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June 19, 2007

lsgl: 9 days = 8 seconds

by sven at 11:59 pm

click on image to play clip (2.3 MB)

It took 9 days to create 8 seconds of film. Eight good seconds, I think. But still... Ouch.

One of the things I like about doing stopmo with physical puppets is that it's really engaging. You hone your concentration into a laser-focus and march boldly forward: accumulating one frame, then the next, then the next.

CG, on the other hand, has a different rhythm. You fuss and tweak and test... And then you set the render going. And wait. And wait. Sure, the computer "does the work" of creating inbetweens for you... But that just leaves you waiting helplessly on the sidelines while it goes about its business.

So, while I'm getting some really pretty images, I'm not digging the process.

Of course, it's probably not even fair to call what I'm doing "animation" in the usual sense. It's more like special effects work. CG character animators try to keep their rigs (CG puppet skeletons) as simple as possible, so their characters can be manipulated quickly and intuitively. The Elder Things, though -- they're anything but simple. Get a load of these statistics... In the bit of the clip above where the Elders are opening their eyes, there are:


click on image to play clip (516 KB)

What I set out to create: The Elders wake up, opening their eyes. Then they see (before we do) the Shoggoth blocking their only escape. The Elders stand up so they can start running.

The transition from waking up to standing up turned out to be too abrupt. I needed a segue shot. So I spent a day working on the shot of the leg-tentacles that you see above. It's a shot that I've been imagining for four years -- so this seemed like the logical place to throw it in.

Trouble is, it just didn't work. Why? Well, in the first shot the camera is up at eye-level with the critters. In the next shot, it's down on the floor, and canted at an angle. If there were a person attached to the camera, moving from the Elders' eye-level to pointing down at the legs to pointing up feels like an awkward, implausible motion.

I happened on the solution by accident: The camera has to be animated, too -- apparently falling from its first vantage point, landing on the floor.

From an editing point of view, having the camera fall adds action to the scene, making things seem more chaotic. (Which is good for this scene!) From a meaning point of view, showing a close-up on the eye implicitly gives us the moment of mental transition for the Elder, where it goes into a panic. And motion-wise, having the camera fall downward -- it makes it look like the critter is standing up, which flows nicely into the motion of the next shot, where we really do see the creature rise.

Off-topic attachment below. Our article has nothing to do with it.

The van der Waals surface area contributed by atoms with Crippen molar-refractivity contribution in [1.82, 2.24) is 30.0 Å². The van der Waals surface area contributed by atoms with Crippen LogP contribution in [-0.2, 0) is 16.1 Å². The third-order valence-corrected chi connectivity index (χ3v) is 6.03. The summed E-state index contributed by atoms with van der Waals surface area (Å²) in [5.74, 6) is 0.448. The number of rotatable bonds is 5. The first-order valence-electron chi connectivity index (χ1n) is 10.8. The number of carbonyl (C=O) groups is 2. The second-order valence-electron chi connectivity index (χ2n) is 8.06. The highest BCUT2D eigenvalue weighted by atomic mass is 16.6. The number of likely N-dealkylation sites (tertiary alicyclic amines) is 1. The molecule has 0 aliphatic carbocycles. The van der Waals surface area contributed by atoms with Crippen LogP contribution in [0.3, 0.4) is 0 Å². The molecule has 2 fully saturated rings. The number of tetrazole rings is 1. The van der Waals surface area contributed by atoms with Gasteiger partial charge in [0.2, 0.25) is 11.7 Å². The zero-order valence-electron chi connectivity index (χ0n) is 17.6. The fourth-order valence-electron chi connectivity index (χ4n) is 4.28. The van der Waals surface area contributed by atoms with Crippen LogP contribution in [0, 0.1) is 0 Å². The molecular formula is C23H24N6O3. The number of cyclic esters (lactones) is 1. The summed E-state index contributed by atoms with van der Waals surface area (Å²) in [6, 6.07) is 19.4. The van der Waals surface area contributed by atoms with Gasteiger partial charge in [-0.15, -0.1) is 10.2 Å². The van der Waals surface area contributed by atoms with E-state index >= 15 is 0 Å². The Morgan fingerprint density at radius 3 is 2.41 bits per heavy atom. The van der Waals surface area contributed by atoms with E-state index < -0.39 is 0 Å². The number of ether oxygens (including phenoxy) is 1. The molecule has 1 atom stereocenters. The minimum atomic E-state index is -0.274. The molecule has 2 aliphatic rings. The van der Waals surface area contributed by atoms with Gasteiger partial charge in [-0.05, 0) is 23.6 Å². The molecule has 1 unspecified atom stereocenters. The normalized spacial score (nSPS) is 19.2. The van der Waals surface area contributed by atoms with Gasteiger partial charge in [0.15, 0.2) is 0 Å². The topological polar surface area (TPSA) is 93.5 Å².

For the bit where the camera is at floor-level, I did something a little sneaky. I recalled hearing somewhere about a trick Leni Riefenstahl invented while filming the 1936 Olympics... In order to make the athletes seem even taller and more heroic, she actually dug trenches so she could point the camera up at them from below ground level. I've got the same thing going on here: the camera is actually positioned 2 feet underground.

* * * * *

So, right now it looks like animated CG shots are taking 3 days apiece. Shots where I only need to do a still background plate in Lightwave, which then gets composited with actors, have generally taken one day. ...If I don't start getting faster at doing the animation, this project's in trouble.

I've been doing a bit of brainstorming about the "deep history" segment. I've come up with a new way of telling that part of the story that I like, and that's more succinct. But the way things are going now, I may have to cut it down even further -- maybe to just 15 seconds! ...If that's the way things go, it'll be a big disappointment.

I've started harboring fantasies about getting a bare-bones version of the film done for the Lovecraft Filmfest -- but then doing an "extended version" that I shop around to film fests worldwide. I don't know how I really feel about that concept yet... Too soon to say.

posted by sven | June 19, 2007 11:59 PM | categories: let sleeping gods lie